May 8, 2010 in Washington Voices

County proceeds despite appeal

Commission to review subdivision before hearing board acts
By The Spokesman-Review

Kathi Shirley and June Swatzell stand in front of a 3.6-acre parcel on the north shore of Llberty Lake that Spokane County commissioners rezoned from rural to limited development area residential. They are members a the Liberty Lake group CAUSE which opposes residential development on the property. The property has been owned for more than 50 years by the Lancaster
(Full-size photo)

Map of this story's location

Coming up

Spokane County commissioners will hold a public hearing at 5:30 p.m. Tuesday in the Public Works Building, 1026 W. Broadway, to discuss a proposed development agreement for the Lancaster property at 24024 E. Lakeridge Drive in Liberty Lake.

A group of Liberty Lake neighbors is fearful that a hearing before Spokane County commissioners on Tuesday will allow a property owner on the shore of Liberty Lake to develop his property despite the fact that an appeal of the project is waiting to be heard.

In December, commissioners gave permission for the Lancaster family to subdivide and develop a 3.6-acre parcel at 24024 E. Lakeridge Drive. The family filed an amendment to the county’s Comprehensive Plan to change the property’s zoning from rural traditional to limited development area residential. When Commissioners Mark Richard and Todd Mielke voted to approve the zone change, they stipulated that a development agreement limiting the site to five lots or less be negotiated. There is already one home on the property.

The group Citizens Against Urban Sprawl Excess, led by Steve Shirley, filed an appeal of the commissioner’s decision with the Growth Management Hearing Board, but it likely won’t be heard until July.

The entire north shore of Liberty Lake was zoned rural traditional when the Growth Management Act took effect, even though it is already developed, because neighbors wanted to limit growth to preserve water quality, which has been improving in recent years.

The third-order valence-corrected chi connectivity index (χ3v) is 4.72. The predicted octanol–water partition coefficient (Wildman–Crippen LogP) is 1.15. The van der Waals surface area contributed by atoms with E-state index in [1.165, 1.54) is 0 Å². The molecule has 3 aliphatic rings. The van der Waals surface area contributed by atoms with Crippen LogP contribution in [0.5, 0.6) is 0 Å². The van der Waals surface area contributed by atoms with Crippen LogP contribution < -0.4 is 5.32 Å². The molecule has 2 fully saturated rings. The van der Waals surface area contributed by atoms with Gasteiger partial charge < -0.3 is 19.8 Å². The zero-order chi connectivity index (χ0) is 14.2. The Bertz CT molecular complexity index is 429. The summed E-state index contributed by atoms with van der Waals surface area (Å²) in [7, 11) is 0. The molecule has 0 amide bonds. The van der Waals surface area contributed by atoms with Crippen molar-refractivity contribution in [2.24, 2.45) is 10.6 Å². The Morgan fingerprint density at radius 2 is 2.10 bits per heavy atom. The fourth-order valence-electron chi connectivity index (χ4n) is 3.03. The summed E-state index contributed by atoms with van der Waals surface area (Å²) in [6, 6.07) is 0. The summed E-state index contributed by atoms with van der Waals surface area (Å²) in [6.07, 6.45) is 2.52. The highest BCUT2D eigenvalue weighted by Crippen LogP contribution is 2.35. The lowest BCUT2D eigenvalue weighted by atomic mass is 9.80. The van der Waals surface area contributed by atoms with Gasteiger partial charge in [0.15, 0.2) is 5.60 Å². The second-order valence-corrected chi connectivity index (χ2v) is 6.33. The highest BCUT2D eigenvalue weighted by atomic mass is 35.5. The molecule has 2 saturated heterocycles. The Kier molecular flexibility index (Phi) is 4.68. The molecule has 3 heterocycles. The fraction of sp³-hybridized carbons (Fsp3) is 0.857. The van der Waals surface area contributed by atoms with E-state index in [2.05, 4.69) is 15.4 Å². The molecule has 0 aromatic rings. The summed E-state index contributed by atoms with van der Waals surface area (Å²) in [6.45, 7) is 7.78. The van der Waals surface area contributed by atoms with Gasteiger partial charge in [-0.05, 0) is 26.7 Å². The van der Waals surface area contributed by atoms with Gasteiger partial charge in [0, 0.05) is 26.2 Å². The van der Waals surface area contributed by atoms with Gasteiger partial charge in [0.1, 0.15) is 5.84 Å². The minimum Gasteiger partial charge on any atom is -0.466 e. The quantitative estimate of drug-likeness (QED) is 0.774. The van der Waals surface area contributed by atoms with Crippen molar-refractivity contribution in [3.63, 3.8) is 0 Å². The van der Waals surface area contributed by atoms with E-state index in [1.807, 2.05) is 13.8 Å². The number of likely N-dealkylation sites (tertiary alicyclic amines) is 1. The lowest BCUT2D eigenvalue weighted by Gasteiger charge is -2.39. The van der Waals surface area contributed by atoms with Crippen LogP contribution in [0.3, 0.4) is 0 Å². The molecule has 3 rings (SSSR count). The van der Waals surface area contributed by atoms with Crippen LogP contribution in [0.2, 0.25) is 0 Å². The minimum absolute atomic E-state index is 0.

Gary Lancaster has filed a proposed development with the county and that has neighbors worried. “There is a legal loophole in the Growth Management Act,” said Shirley. “While we’re waiting on the docket at the Hearing Board they can race to get in on the (county commission) agenda. This is an end-run around the Growth Management Act. This is an end-run around the process the community was told this would take.”

Lancaster said he is just following the protocol he was told to follow when the commissioners approved his zone change. He said he sent a proposed development agreement to the commissioners in January, then got a letter back from District Attorney Dave Hubert suggesting changes. He made the changes and sent the most recent version of the agreement back in March.

But Lancaster acknowledges that if the development agreement is approved he can develop his property no matter what the Hearing Board decides. “That’s apparently a common thing that happens. That kind of conflict does occur,” he said.

Lancaster said there are only a few vocal opponents of his project. “The rest of the neighborhood is in our favor,” he said. “It’s the squeaky wheel that gets the grease.”

Shirley said the issue is not so much the subdivision of the land but that the move may allow other property owners in the area to follow suit. “That sets a precedent for parcels both on and next to the lake,” he said.

Shirley is not alone in his concerns. The Spokane County Planning Commission recommended the zone change be denied because it would “set a negative precedent for rural areas that would be inconsistent with the goals and policies for rural areas per the Comprehensive Plan.”

Shirley is also upset that neighbors weren’t notified that the issue would be on the county commission agenda. Shirley said his wife just happened to find it on the county’s website. “That was a little disturbing for us,” he said. “We were told by John Peterson, the planning director, that the county wasn’t going to take any action on this pending the decision by the Hearing Board. Then all the sudden we find out that they are.”

Shirley said Commissioner Bonnie Mager was not aware that the issue was on the agenda until his wife called her. “It miraculously appeared on the agenda when she was out of town on vacation,” he said. “The last time Richard and Mielke got together when Bonnie wasn’t there they bought us a race track.”

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